Carnival Is Home by Ann-Marie Trotman

The cut of my unitard, fits my slight frame perfectly. As the feathers tickle my calves and knee, I adjust my arm band as everything seems to slow down ... heart beating out of my chest I can feel my excitement build as we take one last deep breath. Rayy squeezes my hand as our band leader gives us the nod to go ahead.

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Judging point is packed full of people; press, cameras, photographers, spectators screaming from behind the barriers, judges talking and smiling as they catch a familiar face. The bassline, like an earthquake thundering from my platform heels and up through my body. The sweet soca riddims giving me life. I stop to take it all in as I turn to Rayy who's wukking her waist, threatening to shake every stone off her body. I laugh and join in.


I think of all of those that have come before me and take a second to thank them. I think of my Barbadian mum who was chased down foggy London streets by skinheads and give thanks she was never hurt. My Guyanese father for the continued aggressions.


Carnival came from a place of oppression and is about unity and beauty. We were enslaved and found beauty in the struggle. Even how carnival came about in London in an area where we were able to live and create spaces for ourselves, albeit in unforgiving conditions; sharing rooms with multiple people who became small communities and comforting reminders of home.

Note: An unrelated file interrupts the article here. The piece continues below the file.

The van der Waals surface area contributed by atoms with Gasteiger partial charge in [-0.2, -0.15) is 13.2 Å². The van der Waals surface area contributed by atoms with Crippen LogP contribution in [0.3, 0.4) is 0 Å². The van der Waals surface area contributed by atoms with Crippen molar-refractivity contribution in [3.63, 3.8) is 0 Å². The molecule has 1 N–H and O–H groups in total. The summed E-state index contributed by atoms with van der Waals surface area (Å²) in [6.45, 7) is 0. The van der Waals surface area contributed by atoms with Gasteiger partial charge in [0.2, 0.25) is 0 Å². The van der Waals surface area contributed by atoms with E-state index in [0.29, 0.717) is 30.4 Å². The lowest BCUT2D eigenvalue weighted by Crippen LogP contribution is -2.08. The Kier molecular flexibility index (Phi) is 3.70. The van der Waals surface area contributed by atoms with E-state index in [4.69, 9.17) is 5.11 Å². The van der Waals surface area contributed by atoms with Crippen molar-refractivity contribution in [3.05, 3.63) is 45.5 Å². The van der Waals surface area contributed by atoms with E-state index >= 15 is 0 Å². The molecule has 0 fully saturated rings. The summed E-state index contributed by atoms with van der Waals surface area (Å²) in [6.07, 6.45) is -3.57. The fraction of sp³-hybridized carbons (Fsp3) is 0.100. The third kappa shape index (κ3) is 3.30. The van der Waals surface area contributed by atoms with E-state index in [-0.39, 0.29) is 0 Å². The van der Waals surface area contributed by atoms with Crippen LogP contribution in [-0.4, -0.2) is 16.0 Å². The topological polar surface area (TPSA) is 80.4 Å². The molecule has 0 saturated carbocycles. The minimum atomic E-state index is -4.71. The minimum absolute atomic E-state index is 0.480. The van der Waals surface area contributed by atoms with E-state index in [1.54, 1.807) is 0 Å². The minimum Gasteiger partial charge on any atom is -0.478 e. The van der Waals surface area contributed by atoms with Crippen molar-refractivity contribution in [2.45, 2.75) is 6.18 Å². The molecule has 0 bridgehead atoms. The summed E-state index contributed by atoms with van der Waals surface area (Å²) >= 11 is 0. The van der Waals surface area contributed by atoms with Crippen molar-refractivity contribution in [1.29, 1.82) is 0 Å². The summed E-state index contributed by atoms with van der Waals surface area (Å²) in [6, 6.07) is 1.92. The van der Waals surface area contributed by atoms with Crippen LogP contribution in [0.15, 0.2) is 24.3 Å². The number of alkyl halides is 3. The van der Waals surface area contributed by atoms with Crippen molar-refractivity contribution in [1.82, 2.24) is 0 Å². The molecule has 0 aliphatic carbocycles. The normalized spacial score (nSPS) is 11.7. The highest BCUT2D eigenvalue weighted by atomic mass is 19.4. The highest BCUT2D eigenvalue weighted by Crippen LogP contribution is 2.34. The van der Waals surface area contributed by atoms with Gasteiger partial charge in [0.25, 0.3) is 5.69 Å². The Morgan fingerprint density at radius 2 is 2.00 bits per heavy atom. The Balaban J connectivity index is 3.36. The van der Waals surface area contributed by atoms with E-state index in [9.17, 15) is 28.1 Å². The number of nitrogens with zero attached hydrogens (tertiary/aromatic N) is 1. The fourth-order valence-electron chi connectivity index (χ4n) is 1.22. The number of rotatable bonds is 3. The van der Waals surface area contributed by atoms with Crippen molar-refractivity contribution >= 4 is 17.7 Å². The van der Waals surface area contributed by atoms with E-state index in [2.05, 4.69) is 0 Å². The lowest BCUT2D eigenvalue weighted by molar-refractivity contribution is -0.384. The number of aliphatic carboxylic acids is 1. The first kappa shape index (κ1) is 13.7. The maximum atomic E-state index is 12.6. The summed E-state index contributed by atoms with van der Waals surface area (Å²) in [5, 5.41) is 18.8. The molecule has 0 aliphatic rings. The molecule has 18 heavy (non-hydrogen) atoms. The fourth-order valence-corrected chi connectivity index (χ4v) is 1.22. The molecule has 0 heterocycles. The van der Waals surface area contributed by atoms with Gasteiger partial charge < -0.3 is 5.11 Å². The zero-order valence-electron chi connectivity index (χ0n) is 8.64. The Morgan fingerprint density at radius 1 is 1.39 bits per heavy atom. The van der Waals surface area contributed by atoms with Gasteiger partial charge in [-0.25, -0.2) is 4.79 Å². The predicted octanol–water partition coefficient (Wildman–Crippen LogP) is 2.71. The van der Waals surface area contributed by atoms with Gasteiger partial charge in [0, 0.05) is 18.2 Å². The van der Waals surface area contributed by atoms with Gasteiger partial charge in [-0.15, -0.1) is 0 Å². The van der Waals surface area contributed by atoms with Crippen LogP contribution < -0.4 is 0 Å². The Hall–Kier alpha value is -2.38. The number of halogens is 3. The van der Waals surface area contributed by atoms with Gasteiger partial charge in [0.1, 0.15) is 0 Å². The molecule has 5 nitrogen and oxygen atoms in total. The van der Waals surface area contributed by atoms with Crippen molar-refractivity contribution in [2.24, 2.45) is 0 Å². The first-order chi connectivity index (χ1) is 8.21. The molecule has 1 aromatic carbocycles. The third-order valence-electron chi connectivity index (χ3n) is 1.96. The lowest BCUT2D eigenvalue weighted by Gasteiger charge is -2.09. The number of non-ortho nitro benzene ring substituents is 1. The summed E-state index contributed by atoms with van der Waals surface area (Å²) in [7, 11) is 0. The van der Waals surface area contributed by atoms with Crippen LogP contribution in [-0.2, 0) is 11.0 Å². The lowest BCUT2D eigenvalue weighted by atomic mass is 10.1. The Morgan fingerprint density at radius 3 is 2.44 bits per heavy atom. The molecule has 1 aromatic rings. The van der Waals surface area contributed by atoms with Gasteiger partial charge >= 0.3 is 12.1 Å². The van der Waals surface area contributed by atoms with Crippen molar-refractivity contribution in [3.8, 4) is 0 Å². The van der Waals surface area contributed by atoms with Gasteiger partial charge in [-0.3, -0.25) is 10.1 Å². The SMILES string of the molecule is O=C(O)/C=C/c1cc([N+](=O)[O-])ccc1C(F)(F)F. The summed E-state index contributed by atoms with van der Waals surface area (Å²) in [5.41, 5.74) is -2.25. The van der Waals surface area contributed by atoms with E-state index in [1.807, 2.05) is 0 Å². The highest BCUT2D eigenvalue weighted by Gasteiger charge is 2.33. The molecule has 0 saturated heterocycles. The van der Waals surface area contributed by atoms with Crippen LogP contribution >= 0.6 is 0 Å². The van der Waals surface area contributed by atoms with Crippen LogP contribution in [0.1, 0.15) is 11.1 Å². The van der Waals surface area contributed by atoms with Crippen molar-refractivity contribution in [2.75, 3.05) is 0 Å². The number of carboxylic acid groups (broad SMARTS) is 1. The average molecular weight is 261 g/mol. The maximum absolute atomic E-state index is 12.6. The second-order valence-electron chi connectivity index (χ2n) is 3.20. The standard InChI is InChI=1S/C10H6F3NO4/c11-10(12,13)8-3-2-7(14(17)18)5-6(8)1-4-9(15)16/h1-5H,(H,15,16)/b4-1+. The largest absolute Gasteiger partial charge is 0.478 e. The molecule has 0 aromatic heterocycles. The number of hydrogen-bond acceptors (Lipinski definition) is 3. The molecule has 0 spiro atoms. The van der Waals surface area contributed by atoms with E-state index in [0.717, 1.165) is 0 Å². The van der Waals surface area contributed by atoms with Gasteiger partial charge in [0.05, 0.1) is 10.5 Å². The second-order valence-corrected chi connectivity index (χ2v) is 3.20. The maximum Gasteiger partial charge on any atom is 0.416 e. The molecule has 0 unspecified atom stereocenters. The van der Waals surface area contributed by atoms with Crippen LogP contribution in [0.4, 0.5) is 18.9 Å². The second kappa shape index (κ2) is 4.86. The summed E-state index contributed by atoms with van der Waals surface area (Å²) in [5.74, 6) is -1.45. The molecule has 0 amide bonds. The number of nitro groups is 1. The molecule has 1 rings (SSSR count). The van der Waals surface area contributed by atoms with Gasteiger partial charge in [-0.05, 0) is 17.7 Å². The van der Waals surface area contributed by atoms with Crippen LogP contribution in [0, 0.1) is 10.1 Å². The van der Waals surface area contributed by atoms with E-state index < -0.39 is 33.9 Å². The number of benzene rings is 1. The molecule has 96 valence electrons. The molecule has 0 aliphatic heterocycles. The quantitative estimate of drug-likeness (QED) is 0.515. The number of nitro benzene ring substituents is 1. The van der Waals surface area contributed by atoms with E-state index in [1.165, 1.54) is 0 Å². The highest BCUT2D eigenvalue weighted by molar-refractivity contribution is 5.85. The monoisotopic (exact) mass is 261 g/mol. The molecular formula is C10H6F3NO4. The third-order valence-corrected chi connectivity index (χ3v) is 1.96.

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Areas now filled with the usual trappings of gentrification and a populace who moved in to be in close proximity to cool (a synonym of 'black')


A white woman places herself in front of me and my fellow masqueraders to purposely make a point. An excuse to start an argument so that she could express how she "hated carnival" ? Perhaps. Letting us know that she has been here for 30 years, not understanding that we have been here for more than 50.


You see, 50 years ago she would never have lived in Notting hill, nor places like Peckham, Camberwell and Brixton as these were the only areas that my community could afford to live in back then. In fact they were the only areas that they were allowed to even dare to exist. Fast forward 50 years and the very same people that were spat on and chased down the streets are being priced out of their claimed spaces. The posh, (predominantly) white locals are now wanting to stop this celebration as it infringes on their lives. When THEY chose to move to this area. Forgive me if I think they should fuck all the way off. I can't move to Wembley Stadium and demand that they move their events why should this be any different? The frustration runs deep.


My focus returns to my present moment with my heart excitedly beating. Rayy's hips speed up, the music intensifies as we finish our presentation at judging point - my version of a New Year is well underway, full of pride as a Caribbean woman born in the UK and showcasing our heritage to millions. So many days where I traverse my hometown feeling like I don't belong. Today is not one of them. As we get to the end of Great Western Road turning into Trini Corner my gratitude rises up in body and my tears that have been building spill out.


I am home.

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Angel, 39, child of Barbadian and Guyanese heritage is a yoga teacher/PT who loves nothing more than to don her feathers and whine up she waist. You can usually find her on the streets of Notting Hill every August Bank Holiday and teaching yoga at Peckham Palms at weekends in between.

IG/Twitter/FB: @angeldeefitness

Chantal Miller